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Conifer Garden

The Dwarf and Rare Conifer Garden, a designated Conifer Reference Garden by the American Conifer Society, provides year-round interest and a place to showcase the Garden's renowned conifer collection. The wide variety of cone-bearing plants suitable for culture in the Southeast are displayed in front of the Fuqua Conservatory. It is a great place for urban gardeners to get ideas for how to use conifers in small spaces. The Conifer Garden was planted in the spring of 1994 on the east side of the front Conservatory terrace and expanded to the island across from the Rock Garden in 1998. It was then renovated in 2010 and 2013.

The garden has several purposes:

  • Demonstrate the diversity in the group of conifers (cone-bearing plants),
  • Demonstrate to southeastern gardeners the best way to cultivate and grow dwarf conifers,
  • Evaluate new taxa of conifers for suitability of cultivation in the southeastern U.S. (i.e., cold hardiness, heat tolerance, growth rates, etc.).

In terms of diversity, there are more than 180 different taxa in the collection and over 30 different conifer genera represented. While many of these conifers are considered to be "dwarfs" by the nursery trade, "dwarf" is a relative term – a conifer which only grows to 31 in 10 years in the northwestern U.S. could grow 51 in five years in the southeastern U.S.

One purpose of this garden is to observe growth rates of these so-called "dwarf" conifers. While the genera are mixed throughout the garden to form pleasing color, size and textural combinations, the berm – a large, raised mound – directly in front of the Special Collections Area contains primarily conifers in the genus Cryptomeria. This enables visitors to observe the variation within the conifer groups as well as the tremendous diversity within one genus.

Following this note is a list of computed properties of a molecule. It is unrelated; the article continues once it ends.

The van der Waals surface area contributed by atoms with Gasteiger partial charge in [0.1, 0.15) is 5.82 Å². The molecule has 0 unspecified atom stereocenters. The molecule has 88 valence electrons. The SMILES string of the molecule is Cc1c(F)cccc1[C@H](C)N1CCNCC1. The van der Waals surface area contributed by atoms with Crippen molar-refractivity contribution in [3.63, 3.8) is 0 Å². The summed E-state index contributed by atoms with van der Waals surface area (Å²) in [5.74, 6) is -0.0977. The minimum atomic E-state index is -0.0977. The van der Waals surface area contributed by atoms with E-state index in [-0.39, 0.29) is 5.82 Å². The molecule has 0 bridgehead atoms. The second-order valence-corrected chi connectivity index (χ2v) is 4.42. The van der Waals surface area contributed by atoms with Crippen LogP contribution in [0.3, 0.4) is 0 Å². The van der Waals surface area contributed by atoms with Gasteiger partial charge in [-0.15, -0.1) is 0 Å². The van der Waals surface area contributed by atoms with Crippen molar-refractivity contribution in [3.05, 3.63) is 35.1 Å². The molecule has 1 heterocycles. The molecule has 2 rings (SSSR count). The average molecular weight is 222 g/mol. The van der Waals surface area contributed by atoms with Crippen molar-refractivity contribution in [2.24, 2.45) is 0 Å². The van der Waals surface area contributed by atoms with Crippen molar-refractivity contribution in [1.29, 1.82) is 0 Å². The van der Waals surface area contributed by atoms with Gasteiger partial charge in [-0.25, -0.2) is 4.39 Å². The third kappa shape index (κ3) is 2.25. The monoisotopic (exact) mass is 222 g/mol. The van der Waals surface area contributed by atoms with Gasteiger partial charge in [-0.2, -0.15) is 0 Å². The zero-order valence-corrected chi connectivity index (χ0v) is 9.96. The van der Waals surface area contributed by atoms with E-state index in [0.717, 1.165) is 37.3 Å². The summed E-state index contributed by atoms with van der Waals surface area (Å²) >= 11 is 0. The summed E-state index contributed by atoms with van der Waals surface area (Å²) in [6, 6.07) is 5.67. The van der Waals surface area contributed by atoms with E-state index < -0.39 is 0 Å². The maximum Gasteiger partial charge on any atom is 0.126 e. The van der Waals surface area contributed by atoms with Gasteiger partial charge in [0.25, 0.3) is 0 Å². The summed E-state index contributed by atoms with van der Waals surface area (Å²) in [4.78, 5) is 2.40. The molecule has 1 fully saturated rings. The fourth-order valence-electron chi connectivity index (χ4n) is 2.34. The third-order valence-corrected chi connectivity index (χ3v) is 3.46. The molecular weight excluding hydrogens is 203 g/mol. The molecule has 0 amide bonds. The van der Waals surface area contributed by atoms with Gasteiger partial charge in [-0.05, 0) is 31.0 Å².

Planting in berms allows for good drainage, which is critical in the southeastern U.S. Most conifers do not like to be planted directly into unamended clay soils. The conifers have a wide-ranging diversity. The Totaras, Podocarpus acutifolius, nivalis, and totara are from New Zealand; and the Momi Fir, Abies firma, is from Japan.

A 2018 renovation made possible by significant support from the Fraser-Parker Foundation afforded the planting of 90 conifers, 26 new conifer species, four new conifer genera and companion plants.

Golden Larch

The soft green foliage of the Golden Larch turns to golden yellow in fall. Oddly, this deciduous conifer loses its needles in winter.
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Early-Flowering Borage

Trachystemon orientalis is a great ornamental ground cover for dense shade. A sign that spring is on the way, this perennial sends up electric-blue flowers, a color rarely seen in the plant kingdom, even before it has a single leaf in the early spring and eventually forms a dense ground cover in the Conifer Garden.
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Persian Ironwood

Spring and fall bring bright color to the Persian Ironwood tree near the Hardin Visitor Center.
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